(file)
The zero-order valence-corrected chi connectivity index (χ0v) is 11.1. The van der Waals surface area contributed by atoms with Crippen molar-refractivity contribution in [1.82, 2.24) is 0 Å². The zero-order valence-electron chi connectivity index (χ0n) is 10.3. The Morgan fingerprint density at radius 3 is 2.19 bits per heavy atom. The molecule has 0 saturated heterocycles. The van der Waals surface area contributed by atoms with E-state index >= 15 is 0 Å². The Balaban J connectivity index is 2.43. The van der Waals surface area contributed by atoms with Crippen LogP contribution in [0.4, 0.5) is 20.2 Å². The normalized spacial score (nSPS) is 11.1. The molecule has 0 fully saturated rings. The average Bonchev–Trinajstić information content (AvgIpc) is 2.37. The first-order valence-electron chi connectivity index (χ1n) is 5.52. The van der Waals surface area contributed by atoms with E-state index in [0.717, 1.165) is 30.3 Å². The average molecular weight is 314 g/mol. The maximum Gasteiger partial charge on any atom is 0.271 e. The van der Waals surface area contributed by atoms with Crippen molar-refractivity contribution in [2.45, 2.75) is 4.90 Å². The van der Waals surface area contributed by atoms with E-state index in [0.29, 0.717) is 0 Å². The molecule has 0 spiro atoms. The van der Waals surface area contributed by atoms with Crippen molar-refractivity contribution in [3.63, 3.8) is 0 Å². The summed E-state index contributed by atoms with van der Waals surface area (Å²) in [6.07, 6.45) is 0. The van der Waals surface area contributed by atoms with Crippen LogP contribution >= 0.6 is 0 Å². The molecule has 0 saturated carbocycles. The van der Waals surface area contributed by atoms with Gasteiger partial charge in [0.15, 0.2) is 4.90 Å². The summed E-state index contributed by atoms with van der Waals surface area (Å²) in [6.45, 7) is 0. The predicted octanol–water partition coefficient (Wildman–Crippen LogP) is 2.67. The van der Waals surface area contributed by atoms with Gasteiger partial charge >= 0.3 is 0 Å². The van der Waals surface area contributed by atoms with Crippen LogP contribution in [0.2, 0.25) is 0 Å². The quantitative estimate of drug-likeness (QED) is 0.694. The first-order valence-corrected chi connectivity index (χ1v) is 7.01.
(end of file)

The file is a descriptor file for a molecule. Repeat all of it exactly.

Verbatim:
The zero-order valence-corrected chi connectivity index (χ0v) is 11.1. The van der Waals surface area contributed by atoms with Crippen molar-refractivity contribution in [1.82, 2.24) is 0 Å². The zero-order valence-electron chi connectivity index (χ0n) is 10.3. The Morgan fingerprint density at radius 3 is 2.19 bits per heavy atom. The molecule has 0 saturated heterocycles. The van der Waals surface area contributed by atoms with E-state index >= 15 is 0 Å². The Balaban J connectivity index is 2.43. The van der Waals surface area contributed by atoms with Crippen LogP contribution in [0.4, 0.5) is 20.2 Å². The normalized spacial score (nSPS) is 11.1. The molecule has 0 fully saturated rings. The average Bonchev–Trinajstić information content (AvgIpc) is 2.37. The first-order valence-electron chi connectivity index (χ1n) is 5.52. The van der Waals surface area contributed by atoms with E-state index in [0.717, 1.165) is 30.3 Å². The average molecular weight is 314 g/mol. The maximum Gasteiger partial charge on any atom is 0.271 e. The van der Waals surface area contributed by atoms with Crippen molar-refractivity contribution in [2.45, 2.75) is 4.90 Å². The van der Waals surface area contributed by atoms with E-state index in [0.29, 0.717) is 0 Å². The molecule has 0 spiro atoms. The van der Waals surface area contributed by atoms with Crippen molar-refractivity contribution in [3.63, 3.8) is 0 Å². The summed E-state index contributed by atoms with van der Waals surface area (Å²) in [6.07, 6.45) is 0. The van der Waals surface area contributed by atoms with Crippen LogP contribution >= 0.6 is 0 Å². The molecule has 0 saturated carbocycles. The van der Waals surface area contributed by atoms with Gasteiger partial charge in [0.15, 0.2) is 4.90 Å². The summed E-state index contributed by atoms with van der Waals surface area (Å²) in [6.45, 7) is 0. The predicted octanol–water partition coefficient (Wildman–Crippen LogP) is 2.67. The van der Waals surface area contributed by atoms with Gasteiger partial charge >= 0.3 is 0 Å². The van der Waals surface area contributed by atoms with Crippen LogP contribution in [0.2, 0.25) is 0 Å². The quantitative estimate of drug-likeness (QED) is 0.694. The first-order valence-corrected chi connectivity index (χ1v) is 7.01.